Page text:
Today, it is a year ago that Dutch and Indonesian partners began the restoration of the severely eroding coast in Demak and Semarang in Northern Java through Building with Nature methods, an approach that is rapidly gaining in popularity. The first results show that some areas are starting to recover as a result of the placement of sediment-permeable dams in October and November 2015.
The project will run till 2020. The first year of implementation of the restoration activities is marked by meetings of the Steering Committee, and the Technical Group in Semarang from 1 to 2 March 2016. The meeting is attended by representatives from the Ministry of Maritime Affairs and Fisheries, the Ministry of Public Works and Housing, University Diponegoro, Central Java Provincial and Demak District Governments and several Dutch organizations under the Ecoshape Consortium.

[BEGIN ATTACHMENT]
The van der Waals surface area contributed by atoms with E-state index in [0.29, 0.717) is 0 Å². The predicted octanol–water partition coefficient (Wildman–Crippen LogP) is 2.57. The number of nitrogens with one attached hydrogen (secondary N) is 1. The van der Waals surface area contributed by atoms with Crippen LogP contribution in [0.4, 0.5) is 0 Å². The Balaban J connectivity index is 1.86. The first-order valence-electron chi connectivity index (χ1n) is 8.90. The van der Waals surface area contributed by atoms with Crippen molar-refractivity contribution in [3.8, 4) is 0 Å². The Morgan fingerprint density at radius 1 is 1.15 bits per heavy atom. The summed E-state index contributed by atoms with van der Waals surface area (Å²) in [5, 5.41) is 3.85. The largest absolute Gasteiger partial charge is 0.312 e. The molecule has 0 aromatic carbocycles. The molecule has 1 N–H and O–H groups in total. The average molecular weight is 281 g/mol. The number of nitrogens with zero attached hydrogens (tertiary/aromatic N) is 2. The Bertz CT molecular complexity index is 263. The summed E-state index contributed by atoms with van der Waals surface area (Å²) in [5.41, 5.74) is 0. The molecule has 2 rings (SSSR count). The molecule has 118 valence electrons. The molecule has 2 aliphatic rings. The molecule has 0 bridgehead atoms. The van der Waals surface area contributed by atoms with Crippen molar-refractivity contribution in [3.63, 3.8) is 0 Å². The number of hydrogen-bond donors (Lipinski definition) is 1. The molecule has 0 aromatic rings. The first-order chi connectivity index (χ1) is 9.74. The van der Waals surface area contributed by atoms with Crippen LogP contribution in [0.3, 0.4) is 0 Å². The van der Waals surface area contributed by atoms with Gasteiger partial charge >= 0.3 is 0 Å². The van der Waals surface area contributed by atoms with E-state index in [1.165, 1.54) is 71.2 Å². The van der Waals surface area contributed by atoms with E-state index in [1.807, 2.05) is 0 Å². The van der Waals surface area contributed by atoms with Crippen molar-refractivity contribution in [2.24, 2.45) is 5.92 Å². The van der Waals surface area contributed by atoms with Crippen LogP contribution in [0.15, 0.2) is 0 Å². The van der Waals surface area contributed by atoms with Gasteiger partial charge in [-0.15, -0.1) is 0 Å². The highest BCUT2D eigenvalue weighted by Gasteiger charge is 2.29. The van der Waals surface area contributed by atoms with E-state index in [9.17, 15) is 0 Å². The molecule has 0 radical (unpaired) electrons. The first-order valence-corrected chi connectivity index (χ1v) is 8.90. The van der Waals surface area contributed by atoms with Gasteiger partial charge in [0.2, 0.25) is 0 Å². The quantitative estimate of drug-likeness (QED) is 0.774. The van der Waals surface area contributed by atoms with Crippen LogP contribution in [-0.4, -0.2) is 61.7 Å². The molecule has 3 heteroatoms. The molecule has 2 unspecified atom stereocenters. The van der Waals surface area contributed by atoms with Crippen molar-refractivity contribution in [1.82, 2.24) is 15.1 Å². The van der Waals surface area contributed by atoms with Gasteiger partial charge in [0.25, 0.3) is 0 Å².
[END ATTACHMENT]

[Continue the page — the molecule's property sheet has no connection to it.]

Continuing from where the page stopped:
In his opening remarks, Ir. Rido Miduk Sugandi Batubara, Director of Coastal Management, Ministry of Maritime Affairs and Fisheries stated: “The Building with Nature program in Demak and Semarang is a collaborative effort to restore the coastal area of Northern Central Java, using the power of nature. Through a unique integration of coastal and mangrove restoration, small sale engineering and sustainable land use we can improve livelihoods in program areas.”
During this first year, the project has been able to assess the condition of the coastline and the possible Building with Nature approach for 8 villages, which is always site-specific and requires a thorough understanding. In the most heavily eroded parts of the Demak coastline, this program is building permeable dams to attenuate the waves and trap the sediment. This reverses the massive erosion and stimulates the natural re-growth of the mangrove greenbelt.